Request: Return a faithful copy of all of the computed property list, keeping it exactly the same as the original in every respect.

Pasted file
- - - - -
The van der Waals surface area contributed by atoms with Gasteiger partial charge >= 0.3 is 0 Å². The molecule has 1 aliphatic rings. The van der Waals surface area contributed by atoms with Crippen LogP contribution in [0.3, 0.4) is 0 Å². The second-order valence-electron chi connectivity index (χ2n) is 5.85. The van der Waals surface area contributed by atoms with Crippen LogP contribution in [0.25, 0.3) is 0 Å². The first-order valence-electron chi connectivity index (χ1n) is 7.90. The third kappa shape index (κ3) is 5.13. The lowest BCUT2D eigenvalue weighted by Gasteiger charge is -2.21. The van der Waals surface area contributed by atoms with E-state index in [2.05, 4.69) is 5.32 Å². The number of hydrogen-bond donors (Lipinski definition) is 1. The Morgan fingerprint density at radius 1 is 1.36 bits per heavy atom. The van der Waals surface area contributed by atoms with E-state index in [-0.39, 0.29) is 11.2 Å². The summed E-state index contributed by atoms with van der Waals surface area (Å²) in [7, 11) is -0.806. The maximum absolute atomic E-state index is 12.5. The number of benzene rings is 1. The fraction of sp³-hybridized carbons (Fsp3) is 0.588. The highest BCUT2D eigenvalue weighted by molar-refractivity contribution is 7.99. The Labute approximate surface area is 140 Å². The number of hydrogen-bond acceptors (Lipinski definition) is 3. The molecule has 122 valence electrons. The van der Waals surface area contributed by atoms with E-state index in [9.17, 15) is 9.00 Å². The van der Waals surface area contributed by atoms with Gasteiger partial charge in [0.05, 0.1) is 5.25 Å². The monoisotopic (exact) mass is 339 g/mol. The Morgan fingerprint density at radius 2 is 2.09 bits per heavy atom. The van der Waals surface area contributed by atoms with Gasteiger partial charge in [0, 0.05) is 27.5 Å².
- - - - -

The van der Waals surface area contributed by atoms with Gasteiger partial charge >= 0.3 is 0 Å². The molecule has 1 aliphatic rings. The van der Waals surface area contributed by atoms with Crippen LogP contribution in [0.3, 0.4) is 0 Å². The second-order valence-electron chi connectivity index (χ2n) is 5.85. The van der Waals surface area contributed by atoms with Crippen LogP contribution in [0.25, 0.3) is 0 Å². The first-order valence-electron chi connectivity index (χ1n) is 7.90. The third kappa shape index (κ3) is 5.13. The lowest BCUT2D eigenvalue weighted by Gasteiger charge is -2.21. The van der Waals surface area contributed by atoms with E-state index in [2.05, 4.69) is 5.32 Å². The number of hydrogen-bond donors (Lipinski definition) is 1. The Morgan fingerprint density at radius 1 is 1.36 bits per heavy atom. The van der Waals surface area contributed by atoms with E-state index in [-0.39, 0.29) is 11.2 Å². The summed E-state index contributed by atoms with van der Waals surface area (Å²) in [7, 11) is -0.806. The maximum absolute atomic E-state index is 12.5. The number of benzene rings is 1. The fraction of sp³-hybridized carbons (Fsp3) is 0.588. The highest BCUT2D eigenvalue weighted by molar-refractivity contribution is 7.99. The Labute approximate surface area is 140 Å². The number of hydrogen-bond acceptors (Lipinski definition) is 3. The molecule has 122 valence electrons. The van der Waals surface area contributed by atoms with E-state index in [9.17, 15) is 9.00 Å². The van der Waals surface area contributed by atoms with Gasteiger partial charge in [0.05, 0.1) is 5.25 Å². The monoisotopic (exact) mass is 339 g/mol. The Morgan fingerprint density at radius 2 is 2.09 bits per heavy atom. The van der Waals surface area contributed by atoms with Gasteiger partial charge in [0, 0.05) is 27.5 Å².